Published on 1:43 PM
Dale Carnegie once said, “It isn’t what you have, or who you are, or where you are, or what you are doing that makes you happy or unhappy. It’s what you think about.”
I don’t think anyone could say it any better than that. I’ve watched so many friends search tirelessly for happiness by changing jobs, moving to new cities, pursuing intimate relationships, and tweaking all sorts of other external factors in their lives. And guess what? They’re still unhappy. Because they spend all of their time and money adding positive externals to their lives when their internals are still in the negatives.
So with that in mind, here are 75 ways to stay unhappy forever. Of course, I would highly recommend you read each bullet point and then move swiftly in the opposite direction.
Dwell on things that happened in the past.
Obsess yourself with all the things that might happen in the future.
Complain about problems instead of taking the necessary steps to resolve them.
Fear change and resist it.
Work hard, do your best and then condemn yourself for not achieving perfection.
Hang out with other people who belittle you.
Try to control everything and then worry about the things you can’t control.
Lie to yourself and those around you.
Keep doing the same thing over and over again.
Be lazy and follow the path of least resistance.
Hold onto anger. Never forgive anyone.
Always be right. Never let anyone else be more right than you.
Compare yourself unfavorably to those who you feel are more successful.
Let small issues snowball into big problems.
Never learn anything new.
Never take responsibility for your own actions.
Blame everyone around you.
Don’t ask for directions and don’t ask questions.
Don’t let anyone help you.
Quit when the going gets tough.
Be suspicious. Trust no one.
Get four hours of sleep every night and convince yourself that it’s enough.
Never throw anything way. Even if you don’t use it, hold onto it.
Say “yes” to everyone. Fill all your time with commitments.
Try to be everyone’s friend.
Multitask, multitask, multitask! Do everything at once.
Never spend any time alone.
Don’t help others unless you have to. Do only the things that benefit you directly.
Hang out with people who complain about everything.
Focus on what you don’t want to happen.
Fear the things you don’t fully understand.
Always seek external validation before you consider yourself good enough.
Take everything and everyone in life seriously.
Spend your life working in a career field you aren’t passionate about.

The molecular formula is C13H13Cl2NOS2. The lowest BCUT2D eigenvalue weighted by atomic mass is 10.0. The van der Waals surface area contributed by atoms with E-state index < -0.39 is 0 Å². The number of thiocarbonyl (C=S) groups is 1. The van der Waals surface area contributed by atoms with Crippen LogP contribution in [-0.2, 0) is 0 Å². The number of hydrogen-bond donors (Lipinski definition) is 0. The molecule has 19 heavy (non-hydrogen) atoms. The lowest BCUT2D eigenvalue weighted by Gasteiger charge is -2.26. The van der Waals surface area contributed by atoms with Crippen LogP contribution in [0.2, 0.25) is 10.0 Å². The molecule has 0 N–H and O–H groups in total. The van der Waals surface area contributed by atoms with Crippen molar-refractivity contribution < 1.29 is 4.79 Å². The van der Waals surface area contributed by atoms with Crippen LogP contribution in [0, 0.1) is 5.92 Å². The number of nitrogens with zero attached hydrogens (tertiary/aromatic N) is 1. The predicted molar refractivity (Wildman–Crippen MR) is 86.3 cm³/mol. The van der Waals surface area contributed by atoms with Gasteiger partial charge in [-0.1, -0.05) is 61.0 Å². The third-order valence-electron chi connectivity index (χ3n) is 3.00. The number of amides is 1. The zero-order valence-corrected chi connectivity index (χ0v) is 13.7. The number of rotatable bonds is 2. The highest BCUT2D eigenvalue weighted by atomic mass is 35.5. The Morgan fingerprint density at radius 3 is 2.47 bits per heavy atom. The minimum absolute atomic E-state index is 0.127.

Focus on the problems.
Think about all the things you don’t have.
Read or watch lots of depressing news from broadcast media.
Set lofty goals for yourself and never do anything to achieve them.
Only eat junk food and fried food.
Never check-up on your health.
Setup your lifestyle so it revolves around money.
Spend more than you earn and rack up lots of financial debt.
Don’t say what you mean. Don’t mean what you say.
Never tell anyone how you feel or what you’re thinking.
Make sure everything you do impresses someone else.
Always put your own needs on the back burner.
Get involved in other people problems and make them your own.
Make others feel bad about themselves.
Watch TV for several hours every day.
Stay in the same place. Don’t travel.
Don’t play, just work.
Let your hobbies go.
Let your close relationships go.
Never finish what you start.
Take everything personally.
Do lots of drugs. Drink lots of alcohol.
Never say, “I’m sorry.” Never say, “I love you.”
Don’t work hard at anything.
Always wait until the last minute.
Believe that, no matter what, you are entitled to things.
Let others make decisions for you.
Remember the insults. Forget the compliments.
Let it all bottle up inside.
Rely on others for everything.
Fail to plan.
Don’t think about the future at all.
Always disregard other people’s opinions and suggestions.
Make promises you can’t keep.
Don’t decide on anything, ever.
Just keep going and going and going. And never ever stop.
And now that you know what not to do, let me tell you a secret about happiness. Nobody is happy all of the time. It’s perfectly normal to experience considerable fluctuations in your level of happiness from day to day, month to month, and even year to year.
In fact, according to a recent scientific study, overall levels of happiness decline from one’s teens until one’s 40s and then pick up again until they peak in one’s early 70s. So the chances are that your happiest days are yet to come. Hopefully that gives you something to smile about.
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